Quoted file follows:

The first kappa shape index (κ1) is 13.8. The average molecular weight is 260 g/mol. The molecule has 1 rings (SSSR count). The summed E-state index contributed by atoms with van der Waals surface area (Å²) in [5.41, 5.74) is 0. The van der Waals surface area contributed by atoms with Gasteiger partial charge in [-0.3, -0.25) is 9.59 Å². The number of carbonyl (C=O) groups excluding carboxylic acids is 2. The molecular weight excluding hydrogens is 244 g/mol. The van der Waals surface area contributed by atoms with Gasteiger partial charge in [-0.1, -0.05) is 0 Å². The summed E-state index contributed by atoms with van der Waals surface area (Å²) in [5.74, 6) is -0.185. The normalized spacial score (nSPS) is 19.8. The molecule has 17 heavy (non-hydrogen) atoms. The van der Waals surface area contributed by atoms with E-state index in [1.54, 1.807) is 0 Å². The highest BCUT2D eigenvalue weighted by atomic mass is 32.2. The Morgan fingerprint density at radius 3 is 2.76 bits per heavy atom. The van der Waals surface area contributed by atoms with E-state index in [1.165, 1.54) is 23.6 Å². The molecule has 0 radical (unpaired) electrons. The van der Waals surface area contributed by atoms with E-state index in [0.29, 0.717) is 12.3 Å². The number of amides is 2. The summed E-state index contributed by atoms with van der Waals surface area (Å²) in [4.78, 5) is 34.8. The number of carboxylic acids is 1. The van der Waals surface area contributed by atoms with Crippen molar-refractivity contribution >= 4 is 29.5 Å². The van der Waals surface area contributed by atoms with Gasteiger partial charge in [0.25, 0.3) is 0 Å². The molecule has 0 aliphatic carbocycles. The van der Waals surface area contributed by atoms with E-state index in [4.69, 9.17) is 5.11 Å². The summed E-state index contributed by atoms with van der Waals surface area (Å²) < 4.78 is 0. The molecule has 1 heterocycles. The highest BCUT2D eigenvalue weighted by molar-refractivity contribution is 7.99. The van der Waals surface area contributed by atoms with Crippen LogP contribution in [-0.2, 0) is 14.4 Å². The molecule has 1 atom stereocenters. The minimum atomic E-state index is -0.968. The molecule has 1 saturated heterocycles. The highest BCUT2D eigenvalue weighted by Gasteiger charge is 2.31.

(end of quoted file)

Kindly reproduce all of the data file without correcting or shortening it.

The first kappa shape index (κ1) is 13.8. The average molecular weight is 260 g/mol. The molecule has 1 rings (SSSR count). The summed E-state index contributed by atoms with van der Waals surface area (Å²) in [5.41, 5.74) is 0. The van der Waals surface area contributed by atoms with Gasteiger partial charge in [-0.3, -0.25) is 9.59 Å². The number of carbonyl (C=O) groups excluding carboxylic acids is 2. The molecular weight excluding hydrogens is 244 g/mol. The van der Waals surface area contributed by atoms with Gasteiger partial charge in [-0.1, -0.05) is 0 Å². The summed E-state index contributed by atoms with van der Waals surface area (Å²) in [5.74, 6) is -0.185. The normalized spacial score (nSPS) is 19.8. The molecule has 17 heavy (non-hydrogen) atoms. The van der Waals surface area contributed by atoms with E-state index in [1.54, 1.807) is 0 Å². The highest BCUT2D eigenvalue weighted by atomic mass is 32.2. The Morgan fingerprint density at radius 3 is 2.76 bits per heavy atom. The van der Waals surface area contributed by atoms with E-state index in [1.165, 1.54) is 23.6 Å². The molecule has 0 radical (unpaired) electrons. The van der Waals surface area contributed by atoms with E-state index in [0.29, 0.717) is 12.3 Å². The number of amides is 2. The summed E-state index contributed by atoms with van der Waals surface area (Å²) in [4.78, 5) is 34.8. The number of carboxylic acids is 1. The van der Waals surface area contributed by atoms with Crippen molar-refractivity contribution >= 4 is 29.5 Å². The van der Waals surface area contributed by atoms with Gasteiger partial charge in [0.25, 0.3) is 0 Å². The molecule has 0 aliphatic carbocycles. The van der Waals surface area contributed by atoms with E-state index in [4.69, 9.17) is 5.11 Å². The summed E-state index contributed by atoms with van der Waals surface area (Å²) < 4.78 is 0. The molecule has 1 heterocycles. The highest BCUT2D eigenvalue weighted by molar-refractivity contribution is 7.99. The van der Waals surface area contributed by atoms with Crippen LogP contribution in [-0.2, 0) is 14.4 Å². The molecule has 1 atom stereocenters. The minimum atomic E-state index is -0.968. The molecule has 1 saturated heterocycles. The highest BCUT2D eigenvalue weighted by Gasteiger charge is 2.31.